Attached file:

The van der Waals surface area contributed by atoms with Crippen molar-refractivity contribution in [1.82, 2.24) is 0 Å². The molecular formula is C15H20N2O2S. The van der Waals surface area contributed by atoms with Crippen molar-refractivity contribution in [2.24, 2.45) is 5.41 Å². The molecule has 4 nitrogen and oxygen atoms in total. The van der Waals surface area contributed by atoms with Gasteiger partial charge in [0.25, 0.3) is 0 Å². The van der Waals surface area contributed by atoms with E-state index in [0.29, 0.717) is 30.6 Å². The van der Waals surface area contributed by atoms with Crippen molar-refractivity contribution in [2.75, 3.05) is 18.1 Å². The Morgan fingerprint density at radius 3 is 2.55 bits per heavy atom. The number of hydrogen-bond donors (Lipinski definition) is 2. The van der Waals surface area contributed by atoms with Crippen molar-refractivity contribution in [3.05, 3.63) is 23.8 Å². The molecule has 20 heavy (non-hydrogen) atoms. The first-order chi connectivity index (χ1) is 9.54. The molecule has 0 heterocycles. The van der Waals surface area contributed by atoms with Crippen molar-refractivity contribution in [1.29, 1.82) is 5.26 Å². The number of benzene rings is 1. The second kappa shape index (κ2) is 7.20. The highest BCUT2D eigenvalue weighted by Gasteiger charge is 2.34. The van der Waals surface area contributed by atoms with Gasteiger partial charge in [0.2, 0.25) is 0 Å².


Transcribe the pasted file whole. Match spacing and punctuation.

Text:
The van der Waals surface area contributed by atoms with Crippen molar-refractivity contribution in [1.82, 2.24) is 0 Å². The molecular formula is C15H20N2O2S. The van der Waals surface area contributed by atoms with Crippen molar-refractivity contribution in [2.24, 2.45) is 5.41 Å². The molecule has 4 nitrogen and oxygen atoms in total. The van der Waals surface area contributed by atoms with Gasteiger partial charge in [0.25, 0.3) is 0 Å². The van der Waals surface area contributed by atoms with E-state index in [0.29, 0.717) is 30.6 Å². The van der Waals surface area contributed by atoms with Crippen molar-refractivity contribution in [2.75, 3.05) is 18.1 Å². The Morgan fingerprint density at radius 3 is 2.55 bits per heavy atom. The number of hydrogen-bond donors (Lipinski definition) is 2. The van der Waals surface area contributed by atoms with Crippen molar-refractivity contribution in [3.05, 3.63) is 23.8 Å². The molecule has 20 heavy (non-hydrogen) atoms. The first-order chi connectivity index (χ1) is 9.54. The molecule has 0 heterocycles. The van der Waals surface area contributed by atoms with Crippen molar-refractivity contribution in [1.29, 1.82) is 5.26 Å². The number of benzene rings is 1. The second kappa shape index (κ2) is 7.20. The highest BCUT2D eigenvalue weighted by Gasteiger charge is 2.34. The van der Waals surface area contributed by atoms with Gasteiger partial charge in [0.2, 0.25) is 0 Å².